DER Documentary

T'an Bahktale! (Good Fortune To You!): Roma (Gypsies) In Russia


launch preview watch a preview

by Alaina Lemon
Russian and Romani, English Subtitles
color, 75 min, 1996




Non-profit and K-12 pricing also available
See pricing information and conditions

Shot in central Russia in 1993, T'an Bahktale! documents how Russians, Romani performers, well-to-do merchant Roma, and poorer, metalworking Roma describe what it means to be a Gypsy. Before shooting, one of the directors did more than two years of fieldwork in Russia with Roma (1990-1993). A few people in the documentary had been videotaped or filmed in the past, either by Russian journalists or filmmakers but this was the first time any of them had been asked to speak Romani to the camera, rather than Russian. The video is divided into three parts that can be viewed separately or individually according to available class time.

Part I (20 min): 1. Brief interviews on Moscow streets with post-Soviets on impressions of "Gypsies". 2. An interview with a veteran Romani stage performer, who explains teaching "Gypsy dance" to Russians, being interviewed by reporters, and describes her family. 3. A Sunday class for urban children of Romani performers. A painting class where they learn to draw "the image of a Gypsy girl" and an interview with the only Russian girl in the class. The school organizers both experts on Gypsy culture by profession, explain the appeal of Gypsies to Russians in terms of "nostalgia".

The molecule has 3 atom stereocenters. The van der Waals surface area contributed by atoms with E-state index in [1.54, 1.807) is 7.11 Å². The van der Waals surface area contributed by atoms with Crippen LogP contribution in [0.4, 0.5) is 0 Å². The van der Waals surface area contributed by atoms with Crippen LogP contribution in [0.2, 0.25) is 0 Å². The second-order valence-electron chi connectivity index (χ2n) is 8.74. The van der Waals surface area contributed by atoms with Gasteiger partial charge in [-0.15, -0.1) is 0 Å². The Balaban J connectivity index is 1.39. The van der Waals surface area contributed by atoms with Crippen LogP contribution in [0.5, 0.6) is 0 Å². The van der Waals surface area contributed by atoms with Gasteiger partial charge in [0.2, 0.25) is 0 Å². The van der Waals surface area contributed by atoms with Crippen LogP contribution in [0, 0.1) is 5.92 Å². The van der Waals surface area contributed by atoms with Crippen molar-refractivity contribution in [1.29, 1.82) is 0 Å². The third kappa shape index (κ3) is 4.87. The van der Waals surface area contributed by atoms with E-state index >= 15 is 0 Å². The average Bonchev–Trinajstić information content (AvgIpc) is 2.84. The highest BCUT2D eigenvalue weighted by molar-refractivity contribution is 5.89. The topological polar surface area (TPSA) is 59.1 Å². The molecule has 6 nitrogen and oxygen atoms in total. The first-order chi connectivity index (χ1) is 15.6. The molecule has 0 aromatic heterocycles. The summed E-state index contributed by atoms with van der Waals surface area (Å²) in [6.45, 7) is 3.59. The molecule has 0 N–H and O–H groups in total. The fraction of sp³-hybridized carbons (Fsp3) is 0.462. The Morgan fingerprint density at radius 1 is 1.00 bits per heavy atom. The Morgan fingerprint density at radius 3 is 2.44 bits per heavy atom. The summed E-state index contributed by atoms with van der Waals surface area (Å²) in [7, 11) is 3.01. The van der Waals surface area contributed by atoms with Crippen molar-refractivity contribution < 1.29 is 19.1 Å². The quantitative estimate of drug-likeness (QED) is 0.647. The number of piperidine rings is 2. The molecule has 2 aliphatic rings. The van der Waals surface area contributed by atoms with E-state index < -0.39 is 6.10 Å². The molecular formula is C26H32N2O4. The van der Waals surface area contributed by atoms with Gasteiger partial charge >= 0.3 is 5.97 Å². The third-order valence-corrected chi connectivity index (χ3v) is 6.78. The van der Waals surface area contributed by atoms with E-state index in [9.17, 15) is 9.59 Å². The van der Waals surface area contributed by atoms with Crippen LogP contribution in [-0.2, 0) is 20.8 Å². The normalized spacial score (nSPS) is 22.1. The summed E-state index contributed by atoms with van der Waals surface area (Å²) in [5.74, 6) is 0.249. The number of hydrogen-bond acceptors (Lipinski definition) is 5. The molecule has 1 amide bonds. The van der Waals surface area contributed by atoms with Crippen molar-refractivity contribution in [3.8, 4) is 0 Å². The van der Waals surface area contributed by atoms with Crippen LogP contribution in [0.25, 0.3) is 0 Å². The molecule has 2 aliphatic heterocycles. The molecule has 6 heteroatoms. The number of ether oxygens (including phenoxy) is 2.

Part II (35 min): 1. A Lovari Romani family explains their family history and relationships. They are merchants and non-performers except for a few children who used to go to Romani classes. 2. The "experts" from Part I expound on key Gypsy terms. They are cut with lovari using them their own way, at times contradicting what the experts say.

Part III (20 min): 1. A third Romani group, Keldelari metalworkers, display their houses and village, define relationships and compare themselves to Russians. 2. A dance segment. 3. Comments by the experts, the Lovari and the Keldelari on the ways each of the Romani groups live.

Related Films
Everyday Life of Roma Children from Block 71
Opre Roma: Gypsies in Canada
Roma Stories


Download Our Catalog Catalog cover
Join Our Mailing List

Support DER